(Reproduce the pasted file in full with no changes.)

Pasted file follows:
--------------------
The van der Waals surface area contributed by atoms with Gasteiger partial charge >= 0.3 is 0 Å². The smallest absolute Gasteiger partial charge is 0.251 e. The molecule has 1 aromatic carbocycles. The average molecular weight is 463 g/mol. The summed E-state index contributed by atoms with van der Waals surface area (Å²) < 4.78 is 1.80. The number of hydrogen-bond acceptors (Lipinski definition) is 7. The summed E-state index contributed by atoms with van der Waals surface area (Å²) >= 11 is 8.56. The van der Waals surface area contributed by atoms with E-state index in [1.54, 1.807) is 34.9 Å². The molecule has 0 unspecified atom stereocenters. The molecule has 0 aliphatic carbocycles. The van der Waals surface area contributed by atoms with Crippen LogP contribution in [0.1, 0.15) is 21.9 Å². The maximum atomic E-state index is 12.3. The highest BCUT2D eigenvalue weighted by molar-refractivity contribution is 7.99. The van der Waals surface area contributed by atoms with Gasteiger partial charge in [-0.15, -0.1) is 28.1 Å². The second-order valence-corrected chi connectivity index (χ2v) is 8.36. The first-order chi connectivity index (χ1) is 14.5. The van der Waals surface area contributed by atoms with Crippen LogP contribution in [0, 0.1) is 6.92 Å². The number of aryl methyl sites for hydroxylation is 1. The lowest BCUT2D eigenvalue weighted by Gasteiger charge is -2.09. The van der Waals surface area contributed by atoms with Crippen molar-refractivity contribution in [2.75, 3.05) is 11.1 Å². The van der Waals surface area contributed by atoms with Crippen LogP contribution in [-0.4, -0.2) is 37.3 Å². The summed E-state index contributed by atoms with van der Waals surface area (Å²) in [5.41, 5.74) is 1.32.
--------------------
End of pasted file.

The van der Waals surface area contributed by atoms with Gasteiger partial charge >= 0.3 is 0 Å². The smallest absolute Gasteiger partial charge is 0.251 e. The molecule has 1 aromatic carbocycles. The average molecular weight is 463 g/mol. The summed E-state index contributed by atoms with van der Waals surface area (Å²) < 4.78 is 1.80. The number of hydrogen-bond acceptors (Lipinski definition) is 7. The summed E-state index contributed by atoms with van der Waals surface area (Å²) >= 11 is 8.56. The van der Waals surface area contributed by atoms with E-state index in [1.54, 1.807) is 34.9 Å². The molecule has 0 unspecified atom stereocenters. The molecule has 0 aliphatic carbocycles. The van der Waals surface area contributed by atoms with Crippen LogP contribution in [0.1, 0.15) is 21.9 Å². The maximum atomic E-state index is 12.3. The highest BCUT2D eigenvalue weighted by molar-refractivity contribution is 7.99. The van der Waals surface area contributed by atoms with Gasteiger partial charge in [-0.15, -0.1) is 28.1 Å². The second-order valence-corrected chi connectivity index (χ2v) is 8.36. The first-order chi connectivity index (χ1) is 14.5. The van der Waals surface area contributed by atoms with Crippen LogP contribution in [0, 0.1) is 6.92 Å². The number of aryl methyl sites for hydroxylation is 1. The lowest BCUT2D eigenvalue weighted by Gasteiger charge is -2.09. The van der Waals surface area contributed by atoms with Crippen molar-refractivity contribution in [2.75, 3.05) is 11.1 Å². The van der Waals surface area contributed by atoms with Crippen LogP contribution in [-0.4, -0.2) is 37.3 Å². The summed E-state index contributed by atoms with van der Waals surface area (Å²) in [5.41, 5.74) is 1.32.